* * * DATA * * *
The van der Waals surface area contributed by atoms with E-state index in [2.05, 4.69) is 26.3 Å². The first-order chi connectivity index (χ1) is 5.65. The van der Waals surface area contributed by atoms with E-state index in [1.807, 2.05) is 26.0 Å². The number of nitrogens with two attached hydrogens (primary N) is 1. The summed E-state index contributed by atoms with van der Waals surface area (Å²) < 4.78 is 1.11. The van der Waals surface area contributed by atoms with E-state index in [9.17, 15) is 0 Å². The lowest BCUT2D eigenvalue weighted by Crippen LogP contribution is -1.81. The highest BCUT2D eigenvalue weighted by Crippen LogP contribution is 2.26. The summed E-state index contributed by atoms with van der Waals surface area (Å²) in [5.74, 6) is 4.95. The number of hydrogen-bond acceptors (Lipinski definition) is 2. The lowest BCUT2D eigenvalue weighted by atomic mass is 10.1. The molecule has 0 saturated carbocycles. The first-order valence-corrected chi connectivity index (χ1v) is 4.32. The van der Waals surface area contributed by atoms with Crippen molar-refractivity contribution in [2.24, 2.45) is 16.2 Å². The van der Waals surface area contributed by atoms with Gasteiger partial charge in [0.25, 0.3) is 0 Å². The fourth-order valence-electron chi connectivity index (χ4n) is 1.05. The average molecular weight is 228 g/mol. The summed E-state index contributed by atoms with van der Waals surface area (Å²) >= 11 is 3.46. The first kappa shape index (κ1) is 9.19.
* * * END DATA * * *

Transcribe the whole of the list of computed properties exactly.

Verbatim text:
The van der Waals surface area contributed by atoms with E-state index in [2.05, 4.69) is 26.3 Å². The first-order chi connectivity index (χ1) is 5.65. The van der Waals surface area contributed by atoms with E-state index in [1.807, 2.05) is 26.0 Å². The number of nitrogens with two attached hydrogens (primary N) is 1. The summed E-state index contributed by atoms with van der Waals surface area (Å²) < 4.78 is 1.11. The van der Waals surface area contributed by atoms with E-state index in [9.17, 15) is 0 Å². The lowest BCUT2D eigenvalue weighted by Crippen LogP contribution is -1.81. The highest BCUT2D eigenvalue weighted by Crippen LogP contribution is 2.26. The summed E-state index contributed by atoms with van der Waals surface area (Å²) in [5.74, 6) is 4.95. The number of hydrogen-bond acceptors (Lipinski definition) is 2. The lowest BCUT2D eigenvalue weighted by atomic mass is 10.1. The molecule has 0 saturated carbocycles. The first-order valence-corrected chi connectivity index (χ1v) is 4.32. The van der Waals surface area contributed by atoms with Crippen molar-refractivity contribution in [2.24, 2.45) is 16.2 Å². The van der Waals surface area contributed by atoms with Gasteiger partial charge in [0.25, 0.3) is 0 Å². The fourth-order valence-electron chi connectivity index (χ4n) is 1.05. The average molecular weight is 228 g/mol. The summed E-state index contributed by atoms with van der Waals surface area (Å²) >= 11 is 3.46. The first kappa shape index (κ1) is 9.19.